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  • Writer's pictureJen Ottolino

Inclusive Language Guides in 2023

Is your inclusive communication racing to keep up with the times? Here are some resources to help get you up to speed.

“Language is power, life and the instrument of culture, the instrument of domination and liberation.” --Angela Carter

Why Inclusive Language Is Important

Words are powerful. So powerful, in fact, they can alter our very perceptions.

The Portuguese word “saudade” has no English equivalent. Roughly, it translates to “a feeling of nostalgic longing.” The word originated during the Great Portuguese Discoveries, when daring (and rash?) explorers would set sail to destinations unknown. Saudade was what these sailors felt when saying goodbye to loved ones, not knowing if they would ever see them again.

Looking out at the sea from the jagged rock of my Portuguese island, I sometimes feel saudade: an acute longing for the soft beige and green landscapes of my midwestern childhood home. A yearning for simpler times, for my grandmother and mother, for the person I used to be before I left my home to embark on my own winding journey. I never would have been able to recognize this feeling if this new Portuguese word hadn't been injected into my vocabulary. For as Ludwig Wittgenstein noted, “The limits of my language mean the limits of my world.”

The words we hear, think, and speak shape our experience of reality. And when our knowledge about reality changes—such as when our historical or scientific knowledge takes giant, unprecedented leaps—our words should change, too. In this way, language and culture integrate new and important understandings and ensure they are passed on to future generations of humans.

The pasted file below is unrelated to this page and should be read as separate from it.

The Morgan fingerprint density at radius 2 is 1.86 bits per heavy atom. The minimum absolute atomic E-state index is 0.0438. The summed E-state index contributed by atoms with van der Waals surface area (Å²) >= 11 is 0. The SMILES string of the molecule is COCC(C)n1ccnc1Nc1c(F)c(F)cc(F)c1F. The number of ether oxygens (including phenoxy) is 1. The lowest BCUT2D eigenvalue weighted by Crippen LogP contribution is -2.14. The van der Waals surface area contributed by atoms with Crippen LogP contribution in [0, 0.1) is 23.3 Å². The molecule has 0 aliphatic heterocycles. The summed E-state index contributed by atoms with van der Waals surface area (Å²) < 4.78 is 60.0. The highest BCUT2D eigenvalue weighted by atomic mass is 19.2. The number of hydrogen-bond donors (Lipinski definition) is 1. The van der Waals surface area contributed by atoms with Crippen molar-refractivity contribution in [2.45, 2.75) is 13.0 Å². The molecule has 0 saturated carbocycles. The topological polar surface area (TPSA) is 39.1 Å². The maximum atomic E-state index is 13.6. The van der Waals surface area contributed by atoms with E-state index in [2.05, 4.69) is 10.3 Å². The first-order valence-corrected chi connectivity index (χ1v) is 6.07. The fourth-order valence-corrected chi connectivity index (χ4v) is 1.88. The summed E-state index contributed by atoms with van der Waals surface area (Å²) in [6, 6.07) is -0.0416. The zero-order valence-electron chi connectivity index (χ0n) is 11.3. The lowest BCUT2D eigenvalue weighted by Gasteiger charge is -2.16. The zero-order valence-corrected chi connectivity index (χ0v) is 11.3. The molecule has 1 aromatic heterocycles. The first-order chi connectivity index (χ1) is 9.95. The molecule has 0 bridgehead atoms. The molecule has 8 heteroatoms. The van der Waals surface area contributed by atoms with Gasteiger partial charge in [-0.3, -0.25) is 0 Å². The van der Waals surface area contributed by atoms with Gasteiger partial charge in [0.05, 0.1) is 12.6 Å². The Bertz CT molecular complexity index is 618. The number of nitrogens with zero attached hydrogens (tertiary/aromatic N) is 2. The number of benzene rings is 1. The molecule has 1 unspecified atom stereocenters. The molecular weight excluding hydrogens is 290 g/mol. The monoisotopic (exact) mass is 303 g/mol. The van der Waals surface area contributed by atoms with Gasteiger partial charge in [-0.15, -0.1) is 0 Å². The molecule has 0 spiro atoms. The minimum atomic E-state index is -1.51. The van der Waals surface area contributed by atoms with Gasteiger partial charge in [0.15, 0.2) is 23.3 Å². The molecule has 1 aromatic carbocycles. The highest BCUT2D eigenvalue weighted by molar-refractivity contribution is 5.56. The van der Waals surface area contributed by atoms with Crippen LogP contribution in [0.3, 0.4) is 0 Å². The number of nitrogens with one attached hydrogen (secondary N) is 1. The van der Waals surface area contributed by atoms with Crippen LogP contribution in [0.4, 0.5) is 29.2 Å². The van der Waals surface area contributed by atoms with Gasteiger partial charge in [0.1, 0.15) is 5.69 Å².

Despite our good intentions, we have used words and phrases that:

  • enforce social hierarchies and do not promote equality

  • foster separateness over unity

  • perpetuate biases and historical and scientific untruths

  • disrespect or disempower members of historically marginalized groups

Let's stop doing this. We can help create a more just world by retraining our language choices. This may seem like a daunting task. But it’s a lot less daunting when you have the right resources at your fingertips.

The Mother of All Guides on Inclusive Language: AP Stylebook

If you’re a journalist or other communicator looking for the most up-to-date and comprehensive technical guidelines on inclusive language, look no further than the Associated Press (AP) Stylebook. One of the most trusted English-language style guides there ever was, it is updated annually to reflect best practices in grammar and language . Spiral-bound and online versions of the guide are available for purchase, and the AP also posts regular updates on its twitter feed and blog.

Inclusive Communication in Health Care

Inclusive communication in health care settings helps people feel safe and ensures they get the care they need to live vibrant, full lives. The following inclusive language guides were developed specifically for those working in the health professions.

Health Equity Guiding Principles for Inclusive Communication